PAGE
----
Abbey's muzzle is going gray.
Mourning for Birdy is also a little bit about preparing to mourn for Abbey. My gal has almost certainly got a few more years in her yet, but she's getting to be an older dog now. Her eyes are cloudier and her muzzle is getting increasingly gray. The vet and I have an eye on a lump in her neck that is probably another mast cell tumor. I don't know how it is she'll leave me, but leave she shall--and should. The only thing more terrible than losing Abbey would be if she should outlive me. I've made a point of reminding myself all along that Abbey will die. Once upon a time, when I was very sick, she was my reason for living and while it's been a long time since I needed her to be that for me, I still feel it's important for me to prepare for the immensity of losing this dog who has made such a positive difference in my life. Feeling sad about Birdy, knowing that it is similar to the grief I will one day bear, and furthermore, ceasing to feel sad about Birdy, as I know I shall, is kind of like training wheels for the loss that will be mine when Abbey dies.

And yet, my mind said to me, is it not a little ridiculous to feel sad about the death of a dog you've never met when there are so many larger tragedies out there?

My difficulty lies not in being insensible to the various ills that plague our world, but being too sensitive to their immensity. There was a time in my life when I had come to see the world as a terrible place filled with so much suffering and pain that it overwhelmed what light and joy might also be found in it. I felt helpless to rectify or mitigate any of the injuries and injustices being inflicted on the undeserving and staggered under the weight of feeling obligated to right so many wrongs. I felt guilty for enjoying what privileges I had and deeply ashamed that sometimes I just didn't want to hear any more. I started to drown in despair.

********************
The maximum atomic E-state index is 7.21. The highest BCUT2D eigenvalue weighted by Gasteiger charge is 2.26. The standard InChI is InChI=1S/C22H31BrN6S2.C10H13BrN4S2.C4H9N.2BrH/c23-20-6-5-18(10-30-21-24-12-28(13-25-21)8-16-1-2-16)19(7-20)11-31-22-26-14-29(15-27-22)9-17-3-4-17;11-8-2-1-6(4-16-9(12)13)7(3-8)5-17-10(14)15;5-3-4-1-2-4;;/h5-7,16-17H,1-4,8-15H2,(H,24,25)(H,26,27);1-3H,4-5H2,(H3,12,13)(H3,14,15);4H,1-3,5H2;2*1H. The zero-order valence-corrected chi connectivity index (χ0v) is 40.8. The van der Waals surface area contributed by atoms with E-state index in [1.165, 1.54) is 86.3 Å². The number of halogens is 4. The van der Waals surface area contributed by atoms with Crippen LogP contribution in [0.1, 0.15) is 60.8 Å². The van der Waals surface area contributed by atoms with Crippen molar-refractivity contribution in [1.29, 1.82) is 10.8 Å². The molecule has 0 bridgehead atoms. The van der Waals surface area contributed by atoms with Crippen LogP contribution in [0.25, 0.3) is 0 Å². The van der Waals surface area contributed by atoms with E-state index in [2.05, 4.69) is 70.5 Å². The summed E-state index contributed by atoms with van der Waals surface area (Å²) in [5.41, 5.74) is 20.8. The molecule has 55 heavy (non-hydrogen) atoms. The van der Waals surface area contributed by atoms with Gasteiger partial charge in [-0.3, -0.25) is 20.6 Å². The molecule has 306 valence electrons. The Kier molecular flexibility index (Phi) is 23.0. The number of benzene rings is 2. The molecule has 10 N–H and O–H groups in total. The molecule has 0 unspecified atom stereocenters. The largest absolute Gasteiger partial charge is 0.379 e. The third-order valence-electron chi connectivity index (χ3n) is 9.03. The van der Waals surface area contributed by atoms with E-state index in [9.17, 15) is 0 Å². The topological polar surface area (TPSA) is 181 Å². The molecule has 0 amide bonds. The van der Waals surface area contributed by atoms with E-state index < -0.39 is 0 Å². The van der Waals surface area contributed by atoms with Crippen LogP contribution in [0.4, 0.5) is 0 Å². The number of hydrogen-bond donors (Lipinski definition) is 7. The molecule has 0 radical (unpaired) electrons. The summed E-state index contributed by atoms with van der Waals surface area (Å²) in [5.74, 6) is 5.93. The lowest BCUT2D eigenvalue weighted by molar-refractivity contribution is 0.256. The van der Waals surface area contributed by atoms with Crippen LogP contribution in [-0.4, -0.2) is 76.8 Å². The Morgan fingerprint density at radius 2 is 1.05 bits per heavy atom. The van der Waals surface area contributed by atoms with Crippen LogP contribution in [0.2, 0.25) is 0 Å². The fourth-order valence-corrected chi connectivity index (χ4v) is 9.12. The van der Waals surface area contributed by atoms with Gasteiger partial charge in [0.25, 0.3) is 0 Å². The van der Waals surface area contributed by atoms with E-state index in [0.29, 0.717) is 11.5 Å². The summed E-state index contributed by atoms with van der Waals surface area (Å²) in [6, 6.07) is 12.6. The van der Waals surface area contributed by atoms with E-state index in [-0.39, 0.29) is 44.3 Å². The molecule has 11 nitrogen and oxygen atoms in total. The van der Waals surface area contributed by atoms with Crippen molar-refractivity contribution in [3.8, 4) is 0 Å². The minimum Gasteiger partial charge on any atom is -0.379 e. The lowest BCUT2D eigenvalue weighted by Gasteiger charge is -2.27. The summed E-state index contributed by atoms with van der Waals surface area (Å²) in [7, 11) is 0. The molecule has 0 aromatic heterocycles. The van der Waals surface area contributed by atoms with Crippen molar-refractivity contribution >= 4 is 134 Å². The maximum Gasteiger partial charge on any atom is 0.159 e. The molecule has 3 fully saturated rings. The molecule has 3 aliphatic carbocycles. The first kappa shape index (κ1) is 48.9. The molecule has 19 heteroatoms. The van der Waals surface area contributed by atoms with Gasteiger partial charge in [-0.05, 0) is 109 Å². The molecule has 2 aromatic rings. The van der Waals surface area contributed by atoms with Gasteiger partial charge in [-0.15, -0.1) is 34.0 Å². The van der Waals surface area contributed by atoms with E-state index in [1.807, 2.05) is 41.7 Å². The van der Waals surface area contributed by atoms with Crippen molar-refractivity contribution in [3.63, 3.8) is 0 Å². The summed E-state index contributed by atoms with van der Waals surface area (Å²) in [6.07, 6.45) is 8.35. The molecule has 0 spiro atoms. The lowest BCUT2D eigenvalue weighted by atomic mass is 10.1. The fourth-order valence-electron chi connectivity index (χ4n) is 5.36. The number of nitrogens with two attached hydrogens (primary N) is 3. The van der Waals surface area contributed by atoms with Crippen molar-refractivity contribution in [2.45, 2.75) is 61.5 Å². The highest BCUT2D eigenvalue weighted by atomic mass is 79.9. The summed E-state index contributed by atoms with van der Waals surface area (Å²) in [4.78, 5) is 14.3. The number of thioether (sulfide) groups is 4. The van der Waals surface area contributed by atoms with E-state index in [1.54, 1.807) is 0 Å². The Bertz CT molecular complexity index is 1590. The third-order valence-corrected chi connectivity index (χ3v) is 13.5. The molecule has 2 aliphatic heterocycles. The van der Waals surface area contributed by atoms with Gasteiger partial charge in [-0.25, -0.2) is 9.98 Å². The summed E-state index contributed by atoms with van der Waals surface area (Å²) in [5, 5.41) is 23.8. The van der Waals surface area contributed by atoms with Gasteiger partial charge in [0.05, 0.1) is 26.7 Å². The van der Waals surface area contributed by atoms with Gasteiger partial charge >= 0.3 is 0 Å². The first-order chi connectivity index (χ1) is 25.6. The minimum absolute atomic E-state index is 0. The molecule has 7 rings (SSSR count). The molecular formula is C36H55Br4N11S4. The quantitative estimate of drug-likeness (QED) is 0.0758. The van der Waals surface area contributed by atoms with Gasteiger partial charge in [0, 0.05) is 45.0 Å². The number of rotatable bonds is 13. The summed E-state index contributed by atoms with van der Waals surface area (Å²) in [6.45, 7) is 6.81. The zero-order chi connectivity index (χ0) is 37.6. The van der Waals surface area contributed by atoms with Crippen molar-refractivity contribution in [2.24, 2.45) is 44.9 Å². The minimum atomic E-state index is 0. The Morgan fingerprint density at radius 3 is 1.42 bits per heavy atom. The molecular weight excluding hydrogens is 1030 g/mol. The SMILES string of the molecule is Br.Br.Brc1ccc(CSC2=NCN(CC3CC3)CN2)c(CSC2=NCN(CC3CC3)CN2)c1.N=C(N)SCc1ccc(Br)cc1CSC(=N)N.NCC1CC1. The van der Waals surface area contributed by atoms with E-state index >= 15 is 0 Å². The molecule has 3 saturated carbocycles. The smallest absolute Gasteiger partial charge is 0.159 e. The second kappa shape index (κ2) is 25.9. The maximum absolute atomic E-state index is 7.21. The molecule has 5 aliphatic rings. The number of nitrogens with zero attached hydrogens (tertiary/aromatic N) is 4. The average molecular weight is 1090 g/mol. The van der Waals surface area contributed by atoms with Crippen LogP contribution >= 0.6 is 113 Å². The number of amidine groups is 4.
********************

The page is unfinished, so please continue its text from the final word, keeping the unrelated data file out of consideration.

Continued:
I think we bear, in our time, the somewhat unfair burden of knowing too much. It is not enough that I should care for my family and my friends and what might be more abstractly described as my tribe; I must now care about every pocket of misery that exists on this planet because there are pictures to prove the suffering being endured. However, I simply cannot. What I ultimately realized, with the help of medication and therapy (and dogs!), is that I have every bit as much of a right to exist as the starving child from a famine-stricken African country whose picture makes it into the magazines. Furthermore, it is not only not selfish, it is paramount that I put my survival first. That's the whole point of life: to survive. And I learned, that in order for me to survive, I had to be selective in what kinds of grief I took on. For me to manage my depression and anxiety, it was essential that I let go of things that were beyond my control. That meant surrendering my emotional investment in wars in far-off countries that were beyond my influence, distancing myself from images of poverty I had no means of alleviating, accepting that others would have to be the ones who stepped up to make changes.

Prior to the onset of the chronic migraines, it was possible for me to maintain a balance between staying well-informed (as I believed was my duty as a citizen of the world) and keeping a sufficient emotional distance. After the migraines started, I found that I no longer even had the tolerance for being well-informed. In order to be happy within the confines of my disability, I have to prioritize what limited time and energy I have each day and I am not going to spend them on being unhappy about things I cannot control. I wish I could do more, but if I am to cope with the fact that I am not well enough to work, to see friends, to travel, to care for myself, or to even leave the house most days, I can't sacrifice any of my energy on distant causes.

In other words, I need to choose my sorrows.